Flying from London to Ottawa last week, I saw this formation on the sea (somewhere near Goose Bay, I think). Can anyone tell me what it is?

The sea

Here's the approximate location of the plane when the photo was taken:

Plane location

  • 1
    Looks like waves to me. Can it be close to a coast?
    – Willeke
    Commented Jul 3, 2016 at 17:19
  • @DavidRicherby I've updated the image. Commented Jul 3, 2016 at 17:42
  • 1
    It looks like a front to me.
    – Berwyn
    Commented Jul 3, 2016 at 18:04
  • 2
    @phoog Icebergs, fishing boats, marks on the window, ... (I guess the asker can confirm that it's not marks on the window but they might not have thought to mention it since they're thinking about a different part of the photo.) A more exact location could be found by entering the flight number into flightradar24 or a similar site -- that would need to be done asap, since the sites don't display flights more than a week or so old. Commented Jul 3, 2016 at 18:48
  • 1
    @DavidRicherby Didn't know about this! I found the flight and added an image showing where the plane was when the photo was taken. Commented Jul 3, 2016 at 19:52

2 Answers 2


Measured very crudely on the image, and compared to how large the wingtip of a 767 ought to appear from a window, it would appear that the length of the red dashed line on the image is between 50% and 100% of the altitude the picture is taken from. That means the true size of the small white smears that make up the formation is in the range of tens of meters.

That seems too large to be breaking waves and too small to be clouds, but it could be ice floes. The National Snow and Ice Data Center has a daily updated map of the extent of Arctic sea ice, and on the currently shown July 2 map (which I can't link to directly) there seems to be a patch of ice left off the coast of Labrador, in roughly the spot marked on the Flightradar24 screenshot. It could well have stretched further into the ocean a week ago.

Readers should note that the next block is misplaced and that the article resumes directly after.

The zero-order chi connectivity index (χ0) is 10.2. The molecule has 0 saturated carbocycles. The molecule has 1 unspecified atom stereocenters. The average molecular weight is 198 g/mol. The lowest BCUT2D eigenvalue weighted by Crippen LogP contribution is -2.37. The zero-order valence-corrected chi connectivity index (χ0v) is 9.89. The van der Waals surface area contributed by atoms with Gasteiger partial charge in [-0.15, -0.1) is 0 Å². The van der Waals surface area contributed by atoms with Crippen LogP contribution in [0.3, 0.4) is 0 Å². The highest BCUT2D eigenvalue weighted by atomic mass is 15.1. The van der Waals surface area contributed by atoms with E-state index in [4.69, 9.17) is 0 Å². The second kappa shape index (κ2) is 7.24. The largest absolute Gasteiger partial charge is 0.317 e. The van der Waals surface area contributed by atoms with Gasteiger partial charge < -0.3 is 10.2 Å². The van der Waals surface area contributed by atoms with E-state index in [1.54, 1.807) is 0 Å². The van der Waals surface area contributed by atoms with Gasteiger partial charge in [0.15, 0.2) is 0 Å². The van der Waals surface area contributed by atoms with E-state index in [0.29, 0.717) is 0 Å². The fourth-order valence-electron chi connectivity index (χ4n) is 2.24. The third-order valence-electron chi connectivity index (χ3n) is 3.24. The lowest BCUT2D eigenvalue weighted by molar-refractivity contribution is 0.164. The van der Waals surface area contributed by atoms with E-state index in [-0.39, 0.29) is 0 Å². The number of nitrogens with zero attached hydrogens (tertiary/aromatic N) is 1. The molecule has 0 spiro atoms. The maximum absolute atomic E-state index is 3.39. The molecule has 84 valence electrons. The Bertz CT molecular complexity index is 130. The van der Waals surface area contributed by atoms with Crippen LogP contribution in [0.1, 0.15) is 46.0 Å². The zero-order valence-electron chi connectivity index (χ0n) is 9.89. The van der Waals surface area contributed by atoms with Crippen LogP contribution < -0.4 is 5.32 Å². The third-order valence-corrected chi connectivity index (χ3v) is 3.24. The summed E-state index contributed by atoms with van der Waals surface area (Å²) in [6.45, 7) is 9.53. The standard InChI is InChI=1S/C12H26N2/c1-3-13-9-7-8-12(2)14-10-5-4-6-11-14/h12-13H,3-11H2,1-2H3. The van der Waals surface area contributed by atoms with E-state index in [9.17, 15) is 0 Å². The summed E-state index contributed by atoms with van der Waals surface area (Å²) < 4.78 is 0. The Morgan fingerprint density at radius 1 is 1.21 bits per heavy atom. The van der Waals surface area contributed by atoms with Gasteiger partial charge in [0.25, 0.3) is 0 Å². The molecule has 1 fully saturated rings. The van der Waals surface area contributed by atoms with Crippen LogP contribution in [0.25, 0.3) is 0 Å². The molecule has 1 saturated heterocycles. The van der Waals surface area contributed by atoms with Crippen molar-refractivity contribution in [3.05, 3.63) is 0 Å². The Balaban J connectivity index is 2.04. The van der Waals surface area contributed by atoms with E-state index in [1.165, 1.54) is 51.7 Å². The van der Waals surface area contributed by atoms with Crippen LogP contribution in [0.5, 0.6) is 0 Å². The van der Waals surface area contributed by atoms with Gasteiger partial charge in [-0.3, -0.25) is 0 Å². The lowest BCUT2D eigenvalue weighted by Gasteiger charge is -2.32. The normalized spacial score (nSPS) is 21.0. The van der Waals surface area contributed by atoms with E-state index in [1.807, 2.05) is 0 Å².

• 3
    here's a picture with the ice a bit closer to the coast.
    – Jonas
    Commented Jul 4, 2016 at 5:44
  • As soon as I saw the chart I knew what it was.
    – Joshua
    Commented Jun 12, 2017 at 21:38

Ice, 'burgy bits' I think is the term. Basically, once the pack ice breaks up, and the glacial icebergs smash into each other, the smaller pieces keep on floating in the Labrador current down the east coast of Nfld. The current keeps the structure, and gives the 'hard edge', and this stuff flows south until it melts. Locals, don't hammer me for Burgy bits, I know there is some technical component to being identified that way, but from 40K feet, it is hard to tell the relative size.

Ice, ice is your answer. Welcome to the north Atlantic in the late spring!

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